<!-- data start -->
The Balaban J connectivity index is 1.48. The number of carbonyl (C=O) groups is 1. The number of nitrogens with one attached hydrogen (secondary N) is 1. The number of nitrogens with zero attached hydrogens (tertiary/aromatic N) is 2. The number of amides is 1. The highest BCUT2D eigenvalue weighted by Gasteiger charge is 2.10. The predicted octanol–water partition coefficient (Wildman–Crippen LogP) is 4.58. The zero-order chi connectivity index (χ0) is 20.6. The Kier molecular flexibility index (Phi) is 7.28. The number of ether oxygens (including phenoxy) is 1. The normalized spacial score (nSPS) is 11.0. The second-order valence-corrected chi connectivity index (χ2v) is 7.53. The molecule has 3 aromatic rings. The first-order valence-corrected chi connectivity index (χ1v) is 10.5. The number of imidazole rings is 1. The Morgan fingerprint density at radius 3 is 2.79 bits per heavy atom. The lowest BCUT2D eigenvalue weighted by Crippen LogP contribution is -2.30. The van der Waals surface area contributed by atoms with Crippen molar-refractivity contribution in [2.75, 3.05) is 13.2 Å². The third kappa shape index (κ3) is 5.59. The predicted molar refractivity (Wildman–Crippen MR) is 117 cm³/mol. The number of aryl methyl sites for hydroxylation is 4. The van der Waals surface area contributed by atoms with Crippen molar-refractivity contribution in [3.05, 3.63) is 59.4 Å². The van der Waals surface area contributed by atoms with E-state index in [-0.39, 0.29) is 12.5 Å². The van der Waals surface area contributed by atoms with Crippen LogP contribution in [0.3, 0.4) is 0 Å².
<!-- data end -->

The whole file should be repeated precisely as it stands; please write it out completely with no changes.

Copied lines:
The Balaban J connectivity index is 1.48. The number of carbonyl (C=O) groups is 1. The number of nitrogens with one attached hydrogen (secondary N) is 1. The number of nitrogens with zero attached hydrogens (tertiary/aromatic N) is 2. The number of amides is 1. The highest BCUT2D eigenvalue weighted by Gasteiger charge is 2.10. The predicted octanol–water partition coefficient (Wildman–Crippen LogP) is 4.58. The zero-order chi connectivity index (χ0) is 20.6. The Kier molecular flexibility index (Phi) is 7.28. The number of ether oxygens (including phenoxy) is 1. The normalized spacial score (nSPS) is 11.0. The second-order valence-corrected chi connectivity index (χ2v) is 7.53. The molecule has 3 aromatic rings. The first-order valence-corrected chi connectivity index (χ1v) is 10.5. The number of imidazole rings is 1. The Morgan fingerprint density at radius 3 is 2.79 bits per heavy atom. The lowest BCUT2D eigenvalue weighted by Crippen LogP contribution is -2.30. The van der Waals surface area contributed by atoms with Crippen molar-refractivity contribution in [2.75, 3.05) is 13.2 Å². The third kappa shape index (κ3) is 5.59. The predicted molar refractivity (Wildman–Crippen MR) is 117 cm³/mol. The number of aryl methyl sites for hydroxylation is 4. The van der Waals surface area contributed by atoms with Crippen molar-refractivity contribution in [3.05, 3.63) is 59.4 Å². The van der Waals surface area contributed by atoms with E-state index in [-0.39, 0.29) is 12.5 Å². The van der Waals surface area contributed by atoms with Crippen LogP contribution in [0.3, 0.4) is 0 Å².